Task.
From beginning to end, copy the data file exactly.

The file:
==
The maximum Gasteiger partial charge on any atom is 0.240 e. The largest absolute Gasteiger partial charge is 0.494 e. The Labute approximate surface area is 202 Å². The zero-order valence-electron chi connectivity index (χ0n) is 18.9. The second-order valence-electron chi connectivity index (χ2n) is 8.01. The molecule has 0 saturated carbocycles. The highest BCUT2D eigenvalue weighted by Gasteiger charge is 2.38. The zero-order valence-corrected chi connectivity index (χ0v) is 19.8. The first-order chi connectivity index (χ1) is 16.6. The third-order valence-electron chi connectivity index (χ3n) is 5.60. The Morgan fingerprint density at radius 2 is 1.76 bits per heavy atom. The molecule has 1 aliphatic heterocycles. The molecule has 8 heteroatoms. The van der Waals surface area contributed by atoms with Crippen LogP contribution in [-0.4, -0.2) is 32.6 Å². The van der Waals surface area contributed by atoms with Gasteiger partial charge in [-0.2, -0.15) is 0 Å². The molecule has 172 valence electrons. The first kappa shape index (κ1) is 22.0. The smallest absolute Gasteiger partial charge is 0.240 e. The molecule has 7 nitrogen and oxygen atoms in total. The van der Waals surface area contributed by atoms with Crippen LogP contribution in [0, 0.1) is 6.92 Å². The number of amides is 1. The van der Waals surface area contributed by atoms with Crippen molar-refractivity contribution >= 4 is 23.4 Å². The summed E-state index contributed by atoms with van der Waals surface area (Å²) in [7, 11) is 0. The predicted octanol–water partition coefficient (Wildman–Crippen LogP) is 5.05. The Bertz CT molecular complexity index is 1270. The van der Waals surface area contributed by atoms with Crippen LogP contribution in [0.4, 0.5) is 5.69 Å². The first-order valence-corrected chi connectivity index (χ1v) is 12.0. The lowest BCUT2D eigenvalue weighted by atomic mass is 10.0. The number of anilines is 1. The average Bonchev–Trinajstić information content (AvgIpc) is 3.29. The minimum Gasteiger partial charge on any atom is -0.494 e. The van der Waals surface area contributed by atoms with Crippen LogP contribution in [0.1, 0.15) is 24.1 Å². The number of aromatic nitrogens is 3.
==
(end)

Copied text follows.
The maximum Gasteiger partial charge on any atom is 0.240 e. The largest absolute Gasteiger partial charge is 0.494 e. The Labute approximate surface area is 202 Å². The zero-order valence-electron chi connectivity index (χ0n) is 18.9. The second-order valence-electron chi connectivity index (χ2n) is 8.01. The molecule has 0 saturated carbocycles. The highest BCUT2D eigenvalue weighted by Gasteiger charge is 2.38. The zero-order valence-corrected chi connectivity index (χ0v) is 19.8. The first-order chi connectivity index (χ1) is 16.6. The third-order valence-electron chi connectivity index (χ3n) is 5.60. The Morgan fingerprint density at radius 2 is 1.76 bits per heavy atom. The molecule has 1 aliphatic heterocycles. The molecule has 8 heteroatoms. The van der Waals surface area contributed by atoms with Crippen LogP contribution in [-0.4, -0.2) is 32.6 Å². The van der Waals surface area contributed by atoms with Gasteiger partial charge in [-0.2, -0.15) is 0 Å². The molecule has 172 valence electrons. The first kappa shape index (κ1) is 22.0. The smallest absolute Gasteiger partial charge is 0.240 e. The molecule has 7 nitrogen and oxygen atoms in total. The van der Waals surface area contributed by atoms with Crippen LogP contribution in [0, 0.1) is 6.92 Å². The number of amides is 1. The van der Waals surface area contributed by atoms with Crippen molar-refractivity contribution >= 4 is 23.4 Å². The summed E-state index contributed by atoms with van der Waals surface area (Å²) in [7, 11) is 0. The predicted octanol–water partition coefficient (Wildman–Crippen LogP) is 5.05. The Bertz CT molecular complexity index is 1270. The van der Waals surface area contributed by atoms with Crippen LogP contribution in [0.4, 0.5) is 5.69 Å². The first-order valence-corrected chi connectivity index (χ1v) is 12.0. The lowest BCUT2D eigenvalue weighted by atomic mass is 10.0. The number of anilines is 1. The average Bonchev–Trinajstić information content (AvgIpc) is 3.29. The minimum Gasteiger partial charge on any atom is -0.494 e. The van der Waals surface area contributed by atoms with Crippen LogP contribution in [0.1, 0.15) is 24.1 Å². The number of aromatic nitrogens is 3.